Page 34 - Jewish Book Annual Volume 7 (1948-1949)

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JEWISH BOOK ANNUAL
22
In
The tiger beneath the skin
; stories and parables of the years
of death by Zvi Kolitz (N. Y., Creative Age, ’47) one meets with
a record of striking moments of Jewish heroism written with a
contagious passion born of the depth and sincerity of feeling for
fellow Jews whose suffering at the hands of a ruthless world evokes
violent protest. The eleven stories which make up the volume are
held together by the dual theme of death and faith. They deal
with the men, women and children who were brutally tortured
and destroyed by the Nazi monsters, who were beaten to death,
buried alive in common graves or fed to the giant furnaces erected
in concentration camps. In these stories one meets also with
Nazis tortured by conscience, supernatural reappearances of the
murdered, talks of vengeance and horror, of “liberation” that
meant rape, oppression and contumely by victors and also of
retribution. Several stories while harrowing in detail breathe a
feeling of faith and personal courage that are deeply moving.
“Yossel Rakover’s Appeal to God” is a story decidedly religious
in spirit while “Beware of Liberty” is a stirringly rebellious story
with a bitter denunciation of the kind of liberty offered to the
driven and the homeless. It holds an appeal rooted in accusation.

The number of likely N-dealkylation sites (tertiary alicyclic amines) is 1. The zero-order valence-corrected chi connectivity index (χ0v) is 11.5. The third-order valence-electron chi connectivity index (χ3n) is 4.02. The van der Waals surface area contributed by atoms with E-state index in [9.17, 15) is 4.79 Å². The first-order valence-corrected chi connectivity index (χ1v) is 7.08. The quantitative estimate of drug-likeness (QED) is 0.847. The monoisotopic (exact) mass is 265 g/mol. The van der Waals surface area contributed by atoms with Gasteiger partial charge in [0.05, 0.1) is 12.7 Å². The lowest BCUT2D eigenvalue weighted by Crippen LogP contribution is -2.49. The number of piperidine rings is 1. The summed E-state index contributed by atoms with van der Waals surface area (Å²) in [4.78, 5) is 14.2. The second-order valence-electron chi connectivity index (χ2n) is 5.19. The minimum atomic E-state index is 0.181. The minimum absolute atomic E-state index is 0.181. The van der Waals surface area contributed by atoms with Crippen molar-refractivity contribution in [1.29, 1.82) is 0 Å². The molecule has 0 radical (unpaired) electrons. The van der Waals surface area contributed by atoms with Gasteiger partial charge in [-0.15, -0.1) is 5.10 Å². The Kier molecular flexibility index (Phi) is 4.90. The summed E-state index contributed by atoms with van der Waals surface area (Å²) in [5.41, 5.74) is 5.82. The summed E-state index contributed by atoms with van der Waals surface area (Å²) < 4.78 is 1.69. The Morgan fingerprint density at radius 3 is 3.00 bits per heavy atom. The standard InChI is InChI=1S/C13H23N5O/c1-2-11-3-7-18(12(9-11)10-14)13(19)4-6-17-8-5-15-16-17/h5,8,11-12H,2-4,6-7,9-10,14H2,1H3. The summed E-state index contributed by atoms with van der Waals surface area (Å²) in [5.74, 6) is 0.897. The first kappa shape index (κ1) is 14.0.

The volume reveals much of what has gone into the spirit of every
Jew who has fought to preserve his humanity, and of every Jew
who sees in Palestine his hope for life.
An account of harrowing indignities suffered in a Nazi woman’s
concentration camp is given by a Hungarian woman, Olga Lengyel,
in her
Five chimneys;
the story of Auschwitz (Chicago, Ziff-Davis,
’47). It opens on a note of tension which is never relaxed. Filled
with grisly details of birth, sex and death, it describes how Mrs.
Lengyel lost her parents and two children in the extermination
chambers and barely survived the imprisonment herself.
An account of like conditions in another concentration camp
is given in
Beyond the last path
by Eugene Weinstock (N. Y.,
Boni & Gaer, ’47). The author, a Hungarian Jew, presents an
ugly but true story of life and death in Buchenwald. He offers a
record of his experiences from the day he was taken by the Nazis,
through the period of hell on earth in the concentration camp, until
the day of liberation.
How Miss Helen Waren, a well-known actress playing in a
U. S. O. show in Italy and Germany, became a one-woman illegal
underground to help the escape of scores of desperate Jews is
told in her
The buried are screaming
(N. Y., Beechhurst, ’48). I t
is an intensely emotional account of one American woman’s reac-
tion to the fate of Jews in post-war Europe. In the presence of
homeless refugees and members of the Palestine Jewish Brigade,
Miss Waren, for the first time, discovered her Jewish soul. She